“Educated” by Tara Westover
Tara Westover’s memoir is both enlightening and frightening. She tells the story of her life growing up within a large family of children who were “homeschooled” in name only. They actually had no education at all except what they taught themselves. The author was seventeen-years-old the first time she entered a classroom. Amazingly she earned a PhD from Cambridge in 2014. This is her first book and I recommend it.
Westover recounts growing up in the shadow of a beautiful Idaho mountain on which her father owned a junkyard. Her mother was a midwife who helped support the family by selling medical remedies made from herbs and oils. The children received no immunizations and never saw a doctor through illnesses and serious injuries that children should never have to endure.
The father of this family was a religious zealot and all decisions were made by him based upon his interpretation of the Bible. To make matters worse he was mentally unstable as was one of the sons. The result of these factors made growing up emotionally as well as physically dangerous.
Tara Westover’s journey to become “educated” is troubling but very inspiring. Her memoir is a #1 New York Times bestseller.
“The Book Woman of Troublesome Creek”
This book was a fun surprise. My friend got me interested in this book when she asked me if I’d ever heard about the Blue people of Kentucky. I had, of course, I’ve lived in Kentucky my whole life. We’re known for moonshine, young brides and horse racing. The Blue people were another odd piece of our crazy quilt history. I knew that they had existed but they were just another cringe causing claim to fame for my home state.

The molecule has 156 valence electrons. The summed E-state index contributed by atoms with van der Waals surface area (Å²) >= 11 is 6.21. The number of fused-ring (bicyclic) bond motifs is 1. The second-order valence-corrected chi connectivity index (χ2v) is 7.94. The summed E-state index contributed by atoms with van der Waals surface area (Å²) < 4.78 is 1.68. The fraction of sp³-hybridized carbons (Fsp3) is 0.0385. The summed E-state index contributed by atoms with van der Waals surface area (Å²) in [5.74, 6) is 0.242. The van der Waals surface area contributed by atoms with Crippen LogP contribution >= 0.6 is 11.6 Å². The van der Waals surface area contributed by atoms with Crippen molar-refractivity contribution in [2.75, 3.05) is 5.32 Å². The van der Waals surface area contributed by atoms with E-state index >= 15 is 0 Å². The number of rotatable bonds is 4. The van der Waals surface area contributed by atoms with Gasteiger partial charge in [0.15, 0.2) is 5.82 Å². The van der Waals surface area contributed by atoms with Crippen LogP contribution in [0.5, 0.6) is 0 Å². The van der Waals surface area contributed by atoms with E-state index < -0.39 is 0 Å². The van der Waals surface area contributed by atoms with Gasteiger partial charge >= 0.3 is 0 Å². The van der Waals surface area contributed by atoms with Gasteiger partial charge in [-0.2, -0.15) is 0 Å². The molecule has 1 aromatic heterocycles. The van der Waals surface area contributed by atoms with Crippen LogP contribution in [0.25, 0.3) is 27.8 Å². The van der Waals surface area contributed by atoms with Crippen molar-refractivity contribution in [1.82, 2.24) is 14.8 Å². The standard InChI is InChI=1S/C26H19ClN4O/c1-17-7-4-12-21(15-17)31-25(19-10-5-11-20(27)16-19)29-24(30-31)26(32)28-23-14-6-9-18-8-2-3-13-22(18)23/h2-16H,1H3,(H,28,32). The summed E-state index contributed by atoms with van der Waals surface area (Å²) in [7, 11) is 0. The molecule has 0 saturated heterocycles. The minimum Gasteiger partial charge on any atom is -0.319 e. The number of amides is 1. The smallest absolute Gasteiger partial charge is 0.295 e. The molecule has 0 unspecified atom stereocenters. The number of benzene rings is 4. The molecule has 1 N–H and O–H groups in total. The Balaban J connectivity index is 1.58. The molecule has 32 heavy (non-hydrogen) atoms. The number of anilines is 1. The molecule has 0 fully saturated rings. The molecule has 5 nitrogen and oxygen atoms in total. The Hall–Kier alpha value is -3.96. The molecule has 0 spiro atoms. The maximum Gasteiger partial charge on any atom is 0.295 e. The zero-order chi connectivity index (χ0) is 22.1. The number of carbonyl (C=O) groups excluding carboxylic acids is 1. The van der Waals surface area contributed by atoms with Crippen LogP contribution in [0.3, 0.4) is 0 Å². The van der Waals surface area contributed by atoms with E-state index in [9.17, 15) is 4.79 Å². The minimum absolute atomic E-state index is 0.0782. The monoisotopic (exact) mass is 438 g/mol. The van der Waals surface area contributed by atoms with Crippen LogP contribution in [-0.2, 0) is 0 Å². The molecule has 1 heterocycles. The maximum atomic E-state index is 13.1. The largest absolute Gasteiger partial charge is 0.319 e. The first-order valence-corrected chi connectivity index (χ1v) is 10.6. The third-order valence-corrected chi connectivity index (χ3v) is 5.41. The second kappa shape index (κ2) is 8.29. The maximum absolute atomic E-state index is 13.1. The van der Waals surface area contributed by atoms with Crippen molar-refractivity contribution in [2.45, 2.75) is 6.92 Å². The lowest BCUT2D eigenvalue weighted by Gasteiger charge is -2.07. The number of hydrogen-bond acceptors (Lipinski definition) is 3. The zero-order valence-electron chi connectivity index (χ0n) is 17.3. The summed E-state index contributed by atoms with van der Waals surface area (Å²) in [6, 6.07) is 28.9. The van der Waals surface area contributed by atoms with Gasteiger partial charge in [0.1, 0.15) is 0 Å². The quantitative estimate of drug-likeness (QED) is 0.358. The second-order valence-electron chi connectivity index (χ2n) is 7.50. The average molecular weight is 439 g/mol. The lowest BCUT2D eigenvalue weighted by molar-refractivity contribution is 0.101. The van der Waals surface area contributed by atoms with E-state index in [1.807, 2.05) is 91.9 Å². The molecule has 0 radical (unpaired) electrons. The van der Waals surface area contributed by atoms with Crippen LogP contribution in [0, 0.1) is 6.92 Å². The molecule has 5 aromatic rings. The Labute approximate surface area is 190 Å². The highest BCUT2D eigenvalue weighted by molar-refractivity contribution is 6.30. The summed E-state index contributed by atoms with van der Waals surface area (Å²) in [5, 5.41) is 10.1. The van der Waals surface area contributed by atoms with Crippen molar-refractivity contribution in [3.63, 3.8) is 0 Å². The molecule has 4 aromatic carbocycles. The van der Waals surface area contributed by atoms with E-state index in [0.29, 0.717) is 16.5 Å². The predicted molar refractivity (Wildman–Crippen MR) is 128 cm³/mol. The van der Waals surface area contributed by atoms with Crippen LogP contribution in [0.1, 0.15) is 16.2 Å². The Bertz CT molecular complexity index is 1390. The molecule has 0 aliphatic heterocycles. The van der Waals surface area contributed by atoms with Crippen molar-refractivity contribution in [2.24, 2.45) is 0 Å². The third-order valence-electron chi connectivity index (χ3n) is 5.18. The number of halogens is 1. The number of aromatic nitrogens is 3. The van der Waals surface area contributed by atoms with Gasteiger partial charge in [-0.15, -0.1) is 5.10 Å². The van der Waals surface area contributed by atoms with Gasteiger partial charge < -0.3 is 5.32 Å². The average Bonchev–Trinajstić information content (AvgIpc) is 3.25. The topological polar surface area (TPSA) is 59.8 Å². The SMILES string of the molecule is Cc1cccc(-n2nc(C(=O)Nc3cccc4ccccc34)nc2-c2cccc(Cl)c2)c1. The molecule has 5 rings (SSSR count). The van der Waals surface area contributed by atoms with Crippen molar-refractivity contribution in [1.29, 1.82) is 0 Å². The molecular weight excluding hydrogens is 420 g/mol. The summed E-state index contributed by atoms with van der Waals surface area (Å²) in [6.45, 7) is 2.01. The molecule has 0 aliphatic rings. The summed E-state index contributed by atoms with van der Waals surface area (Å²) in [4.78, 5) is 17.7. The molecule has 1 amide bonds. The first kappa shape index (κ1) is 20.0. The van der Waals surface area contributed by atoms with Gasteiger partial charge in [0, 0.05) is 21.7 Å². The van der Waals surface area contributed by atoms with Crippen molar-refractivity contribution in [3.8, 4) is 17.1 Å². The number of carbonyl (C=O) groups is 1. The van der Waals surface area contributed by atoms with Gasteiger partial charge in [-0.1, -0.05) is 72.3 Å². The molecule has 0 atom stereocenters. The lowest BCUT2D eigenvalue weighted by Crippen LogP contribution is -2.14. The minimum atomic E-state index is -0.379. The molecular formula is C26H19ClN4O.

I live in Kentucky and have spent some hot summers in the Appalachian Mountains. My family helped with several church ministries in the mountains. I’ve driven on narrow roads created by heavy trucks burdened with dirty coal. I’ve seen tiny houses tucked in dark hollers. I know the suspicious eyes of people that didn’t trust anyone but Mountain people. Those summers taught me a respect for these proud people that lived difficult isolated lives. It was my first experience with real poverty, but it was a financial poverty, not a poverty of spirit. Their beautiful voices, meticulous gardens, and pride in their beautiful mountains were things I never forgot. I was curious to learn more.
The author tells a beautiful story of a strong woman sprinkled with some interesting facts about the Blues. She is respectful of the subject with reliable documentation and photos. I’d never heard of the Book Women and I was touched to know that was a part of our Kentucky heritage. I’m glad I was curious enough to give this book a try.